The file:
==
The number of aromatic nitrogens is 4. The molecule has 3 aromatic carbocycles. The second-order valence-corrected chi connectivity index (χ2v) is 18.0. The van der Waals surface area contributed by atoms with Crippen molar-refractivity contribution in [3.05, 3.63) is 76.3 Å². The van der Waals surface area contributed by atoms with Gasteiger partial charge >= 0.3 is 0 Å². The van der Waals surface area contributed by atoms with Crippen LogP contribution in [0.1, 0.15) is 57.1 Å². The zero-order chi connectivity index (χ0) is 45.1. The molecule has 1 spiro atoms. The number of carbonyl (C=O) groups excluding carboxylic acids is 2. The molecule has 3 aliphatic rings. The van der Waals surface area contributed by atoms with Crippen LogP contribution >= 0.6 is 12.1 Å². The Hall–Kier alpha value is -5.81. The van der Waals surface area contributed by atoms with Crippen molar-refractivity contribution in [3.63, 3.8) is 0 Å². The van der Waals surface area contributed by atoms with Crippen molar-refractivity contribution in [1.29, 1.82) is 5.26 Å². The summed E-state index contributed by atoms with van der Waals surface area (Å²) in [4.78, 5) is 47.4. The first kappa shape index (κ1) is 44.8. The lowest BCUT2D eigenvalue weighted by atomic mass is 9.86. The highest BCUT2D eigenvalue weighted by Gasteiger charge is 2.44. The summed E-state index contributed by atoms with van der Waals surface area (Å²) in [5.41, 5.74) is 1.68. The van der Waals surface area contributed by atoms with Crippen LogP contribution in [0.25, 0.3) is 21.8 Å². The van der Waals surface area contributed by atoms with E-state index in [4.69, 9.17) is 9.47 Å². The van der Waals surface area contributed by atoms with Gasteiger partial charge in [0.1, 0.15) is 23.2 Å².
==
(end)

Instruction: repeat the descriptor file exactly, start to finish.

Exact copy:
The number of aromatic nitrogens is 4. The molecule has 3 aromatic carbocycles. The second-order valence-corrected chi connectivity index (χ2v) is 18.0. The van der Waals surface area contributed by atoms with Crippen molar-refractivity contribution in [3.05, 3.63) is 76.3 Å². The van der Waals surface area contributed by atoms with Gasteiger partial charge >= 0.3 is 0 Å². The van der Waals surface area contributed by atoms with Crippen LogP contribution in [0.1, 0.15) is 57.1 Å². The zero-order chi connectivity index (χ0) is 45.1. The molecule has 1 spiro atoms. The number of carbonyl (C=O) groups excluding carboxylic acids is 2. The molecule has 3 aliphatic rings. The van der Waals surface area contributed by atoms with Crippen LogP contribution >= 0.6 is 12.1 Å². The Hall–Kier alpha value is -5.81. The van der Waals surface area contributed by atoms with Crippen molar-refractivity contribution in [3.63, 3.8) is 0 Å². The van der Waals surface area contributed by atoms with Crippen molar-refractivity contribution in [1.29, 1.82) is 5.26 Å². The summed E-state index contributed by atoms with van der Waals surface area (Å²) in [4.78, 5) is 47.4. The first kappa shape index (κ1) is 44.8. The lowest BCUT2D eigenvalue weighted by atomic mass is 9.86. The highest BCUT2D eigenvalue weighted by Gasteiger charge is 2.44. The summed E-state index contributed by atoms with van der Waals surface area (Å²) in [5.41, 5.74) is 1.68. The van der Waals surface area contributed by atoms with Crippen LogP contribution in [0.25, 0.3) is 21.8 Å². The van der Waals surface area contributed by atoms with E-state index in [4.69, 9.17) is 9.47 Å². The van der Waals surface area contributed by atoms with Gasteiger partial charge in [0.1, 0.15) is 23.2 Å².